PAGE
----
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Prisoner Education Guide

New York High Court Invokes Due Process Rights for Civil Commitment of Alleged Sexual Predators

The New York Court of Appeals reversed a ruling by the Appellate Division that had permitted sex offenders nearing the end of their criminal sentences to be summarily transferred to mental health facilities (e,g., civil commitment centers) without hearings. This was the second such ruling by the state?s highest court within a year; between the rulings, the New York Legislature filled the statutory void with new civil commitment hearing procedures.

Stephen Harkavy, Deputy Director of Mental Health Hygiene Legal Services, petitioned on behalf of dozens of New York state prisoners who had been involuntarily transferred to state mental health facilities at the end of their prison terms for sex offenses. They were placed either in high-security or low-security facilities without regard to their propensity for dangerousness, solely on a space-available basis.

The civil commitments were ordered by New York prison officials under pressure from former Governor George Pataki, who was determined to keep sex offenders confined after they finished their sentences even if the law had to be manipulated to do so. New York Supreme Court Justice Jacqueline W. Silberman stated Pataki?s actions were equivalent to an ?executive fiat.? [See: PLN, Mar. 2006, p.22]. The Appellate Division disagreed, and overturned her ruling in favor of the prisoner petitioners.

In State of N.Y. ex rel. Harkavy v. Consilvio, 7 N.Y.3d 607 (N.Y. 2006) [Harkavy I], the Court of Appeals unanimously ruled that the state had improperly used Article 9 of the Mental Hygiene Law to transfer prisoners directly (as an ?emergency?) from prison to mental health facility confinement. Rather, the state should have used Corrections Law § 402, which provides an orderly procedure for retention of mentally ill or sexually dangerous prisoners.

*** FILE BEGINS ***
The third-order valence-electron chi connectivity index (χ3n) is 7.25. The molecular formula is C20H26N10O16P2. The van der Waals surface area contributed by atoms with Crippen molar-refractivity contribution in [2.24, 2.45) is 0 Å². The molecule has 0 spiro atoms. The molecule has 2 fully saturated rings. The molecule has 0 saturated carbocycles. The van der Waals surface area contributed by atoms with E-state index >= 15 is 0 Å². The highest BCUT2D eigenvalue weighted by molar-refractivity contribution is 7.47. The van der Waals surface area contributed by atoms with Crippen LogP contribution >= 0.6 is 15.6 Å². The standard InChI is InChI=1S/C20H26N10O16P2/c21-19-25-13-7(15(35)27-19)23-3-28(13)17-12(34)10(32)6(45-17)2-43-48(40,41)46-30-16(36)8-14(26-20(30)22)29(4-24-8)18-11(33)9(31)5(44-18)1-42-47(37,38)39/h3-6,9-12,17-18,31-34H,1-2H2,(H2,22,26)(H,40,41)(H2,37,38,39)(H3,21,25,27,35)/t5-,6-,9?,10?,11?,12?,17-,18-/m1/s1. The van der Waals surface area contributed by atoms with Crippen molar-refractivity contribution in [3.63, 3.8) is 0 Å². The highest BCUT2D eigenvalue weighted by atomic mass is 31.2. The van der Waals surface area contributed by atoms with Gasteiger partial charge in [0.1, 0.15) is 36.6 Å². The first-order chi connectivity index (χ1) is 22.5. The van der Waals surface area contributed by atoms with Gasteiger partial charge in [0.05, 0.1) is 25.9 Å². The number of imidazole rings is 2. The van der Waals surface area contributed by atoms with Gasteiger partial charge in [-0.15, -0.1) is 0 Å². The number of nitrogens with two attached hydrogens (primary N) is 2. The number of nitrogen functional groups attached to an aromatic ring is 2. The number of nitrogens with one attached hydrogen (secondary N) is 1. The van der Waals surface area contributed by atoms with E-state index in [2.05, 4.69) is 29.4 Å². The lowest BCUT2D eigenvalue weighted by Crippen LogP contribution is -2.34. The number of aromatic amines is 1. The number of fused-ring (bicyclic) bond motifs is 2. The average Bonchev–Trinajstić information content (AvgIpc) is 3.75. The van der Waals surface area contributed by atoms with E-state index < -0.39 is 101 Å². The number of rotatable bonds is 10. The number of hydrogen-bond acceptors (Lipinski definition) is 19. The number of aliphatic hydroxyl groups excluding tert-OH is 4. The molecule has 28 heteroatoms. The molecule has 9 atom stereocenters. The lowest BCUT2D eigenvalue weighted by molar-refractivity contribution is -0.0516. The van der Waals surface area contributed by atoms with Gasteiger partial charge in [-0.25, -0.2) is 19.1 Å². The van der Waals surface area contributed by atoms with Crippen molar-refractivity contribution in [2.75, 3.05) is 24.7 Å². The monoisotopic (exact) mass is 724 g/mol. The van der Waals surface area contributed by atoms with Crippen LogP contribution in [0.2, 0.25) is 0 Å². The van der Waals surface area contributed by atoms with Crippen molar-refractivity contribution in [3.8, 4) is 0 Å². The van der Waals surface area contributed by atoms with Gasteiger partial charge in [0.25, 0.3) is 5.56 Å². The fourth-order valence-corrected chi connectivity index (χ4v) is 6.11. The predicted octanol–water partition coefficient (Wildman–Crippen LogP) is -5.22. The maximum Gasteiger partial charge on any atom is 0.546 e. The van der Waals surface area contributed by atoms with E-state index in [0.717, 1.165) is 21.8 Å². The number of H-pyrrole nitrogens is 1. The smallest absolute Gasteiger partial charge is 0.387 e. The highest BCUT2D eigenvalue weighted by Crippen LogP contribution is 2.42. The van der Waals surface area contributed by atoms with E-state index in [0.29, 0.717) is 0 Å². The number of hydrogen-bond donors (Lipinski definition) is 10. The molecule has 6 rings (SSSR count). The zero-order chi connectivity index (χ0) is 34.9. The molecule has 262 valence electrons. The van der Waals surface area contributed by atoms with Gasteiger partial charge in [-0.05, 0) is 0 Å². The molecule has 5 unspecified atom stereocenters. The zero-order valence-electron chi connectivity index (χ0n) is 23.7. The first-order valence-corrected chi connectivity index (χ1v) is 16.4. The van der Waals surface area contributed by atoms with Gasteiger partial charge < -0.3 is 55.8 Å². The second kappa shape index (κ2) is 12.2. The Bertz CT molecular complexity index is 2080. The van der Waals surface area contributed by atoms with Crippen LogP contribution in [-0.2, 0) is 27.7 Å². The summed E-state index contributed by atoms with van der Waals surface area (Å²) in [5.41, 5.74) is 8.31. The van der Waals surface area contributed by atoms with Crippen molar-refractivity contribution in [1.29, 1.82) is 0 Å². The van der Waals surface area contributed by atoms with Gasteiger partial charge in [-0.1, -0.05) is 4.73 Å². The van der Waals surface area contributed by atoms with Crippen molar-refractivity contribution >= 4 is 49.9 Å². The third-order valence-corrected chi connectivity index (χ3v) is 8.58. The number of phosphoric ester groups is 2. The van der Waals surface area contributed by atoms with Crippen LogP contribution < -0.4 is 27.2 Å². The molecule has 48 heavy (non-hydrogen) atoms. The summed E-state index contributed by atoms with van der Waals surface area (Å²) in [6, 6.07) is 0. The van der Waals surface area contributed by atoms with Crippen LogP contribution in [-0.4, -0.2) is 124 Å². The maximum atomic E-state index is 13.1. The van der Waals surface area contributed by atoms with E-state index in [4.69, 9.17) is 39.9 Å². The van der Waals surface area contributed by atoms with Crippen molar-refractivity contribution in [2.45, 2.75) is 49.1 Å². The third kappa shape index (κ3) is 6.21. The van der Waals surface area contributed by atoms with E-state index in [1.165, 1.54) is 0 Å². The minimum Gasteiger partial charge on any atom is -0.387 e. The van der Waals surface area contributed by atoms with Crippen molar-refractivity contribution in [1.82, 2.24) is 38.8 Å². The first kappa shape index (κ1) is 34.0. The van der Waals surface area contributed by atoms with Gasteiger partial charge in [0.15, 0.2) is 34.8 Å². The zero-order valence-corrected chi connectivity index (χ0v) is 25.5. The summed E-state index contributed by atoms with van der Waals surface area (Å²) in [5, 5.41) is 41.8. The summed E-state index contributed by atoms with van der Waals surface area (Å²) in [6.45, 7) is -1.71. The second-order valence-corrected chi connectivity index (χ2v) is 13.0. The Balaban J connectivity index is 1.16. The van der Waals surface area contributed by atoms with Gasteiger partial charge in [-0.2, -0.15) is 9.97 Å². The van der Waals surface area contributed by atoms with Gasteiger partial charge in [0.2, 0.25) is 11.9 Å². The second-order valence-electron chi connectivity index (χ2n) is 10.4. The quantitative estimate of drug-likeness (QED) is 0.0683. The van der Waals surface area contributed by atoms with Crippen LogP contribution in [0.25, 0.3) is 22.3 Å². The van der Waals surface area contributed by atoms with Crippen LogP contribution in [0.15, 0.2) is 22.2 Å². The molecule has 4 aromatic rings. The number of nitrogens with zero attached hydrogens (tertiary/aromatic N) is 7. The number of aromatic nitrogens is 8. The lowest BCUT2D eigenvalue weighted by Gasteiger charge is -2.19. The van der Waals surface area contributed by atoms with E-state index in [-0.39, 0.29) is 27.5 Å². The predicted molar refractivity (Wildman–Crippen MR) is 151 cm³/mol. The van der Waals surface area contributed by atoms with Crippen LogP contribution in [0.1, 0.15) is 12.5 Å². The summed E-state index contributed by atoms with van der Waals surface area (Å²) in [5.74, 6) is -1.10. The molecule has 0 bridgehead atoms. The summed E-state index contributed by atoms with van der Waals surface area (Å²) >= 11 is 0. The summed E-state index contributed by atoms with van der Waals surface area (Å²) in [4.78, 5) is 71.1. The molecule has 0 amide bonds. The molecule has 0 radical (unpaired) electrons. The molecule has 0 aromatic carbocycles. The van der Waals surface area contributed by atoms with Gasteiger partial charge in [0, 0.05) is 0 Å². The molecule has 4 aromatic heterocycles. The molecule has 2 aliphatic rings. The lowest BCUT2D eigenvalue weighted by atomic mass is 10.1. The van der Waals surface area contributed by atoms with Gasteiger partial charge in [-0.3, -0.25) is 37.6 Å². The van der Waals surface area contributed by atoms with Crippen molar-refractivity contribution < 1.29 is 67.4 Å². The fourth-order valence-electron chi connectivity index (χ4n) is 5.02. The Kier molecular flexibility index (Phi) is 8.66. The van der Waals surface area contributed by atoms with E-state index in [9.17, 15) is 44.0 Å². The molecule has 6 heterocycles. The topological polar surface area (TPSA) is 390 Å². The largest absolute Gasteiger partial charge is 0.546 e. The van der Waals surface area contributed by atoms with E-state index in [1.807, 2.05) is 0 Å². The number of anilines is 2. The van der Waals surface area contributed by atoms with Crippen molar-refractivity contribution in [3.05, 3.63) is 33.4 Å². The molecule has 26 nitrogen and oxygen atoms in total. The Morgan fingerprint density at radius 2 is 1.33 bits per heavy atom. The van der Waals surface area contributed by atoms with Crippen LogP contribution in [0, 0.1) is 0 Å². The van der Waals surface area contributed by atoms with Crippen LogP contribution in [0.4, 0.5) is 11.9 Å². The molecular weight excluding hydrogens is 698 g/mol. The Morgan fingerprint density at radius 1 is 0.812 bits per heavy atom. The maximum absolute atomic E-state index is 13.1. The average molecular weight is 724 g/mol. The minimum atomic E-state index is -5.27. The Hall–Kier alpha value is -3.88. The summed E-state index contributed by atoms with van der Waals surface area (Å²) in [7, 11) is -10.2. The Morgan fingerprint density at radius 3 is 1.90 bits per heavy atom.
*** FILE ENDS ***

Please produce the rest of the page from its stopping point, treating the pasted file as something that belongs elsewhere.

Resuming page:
The Article 9 civil commitment procedure used by the New York prison system simply involved having some mental health professionals opine that a prisoner had diagnosed mental problems plus a predilection for sex crimes. The prisoner was then automatically consigned to civil incarceration. The Court of Appeals held in Harkavy I that such prisoners were entitled to the due process provisions of § 402 and reversed the Appellate Division.
Sensing the tension between § 402 and Article 9, the New York Legislature enacted Article 10, which set forth formal mental health department determinations of the need for civil commitment, with commensurate due process protections of notice, counsel and a trial by jury.

Nonetheless, Harkavy found it necessary to go to court again to protect the rights of another ten incarcerated sex offenders who found themselves in the civil commitment rush-to-judgment by prison officials. In its second ruling in June 2007, the Court of Appeals recognized the intervening legislative statutory changes and applied them to the plight of the ten prisoners who sought habeas relief. First, the Court found they had been improperly committed under Article 9, since Article 10 now controlled. Second, it found that the prisoners? complaint of having been arbitrarily placed in high-security facilities when such placements were not justified was rendered moot by Article 10?s express definition of which types of civil commitments qualified for higher-security treatment.

Accordingly, the Court of Appeals again reversed the Appellate Division and remanded the petitioners? cases back to the trial courts for civil commitment proceedings consistent with Article 10. See: State of New York ex rel. Stephen J. Harkavy on behalf of John Doe Nos. 13 through 22 v. Eileen Consilvio, 8 N.Y.3d 645, 870 N.E.2d 128 (N.Y. 2007).

Related legal cases

State of New York ex rel. Stephen J. Harkavy on behalf of John Doe Nos. 13 through 22 v. Eileen Consilvio

In State of N.Y. ex rel. Harkavy v. Consilvio


 

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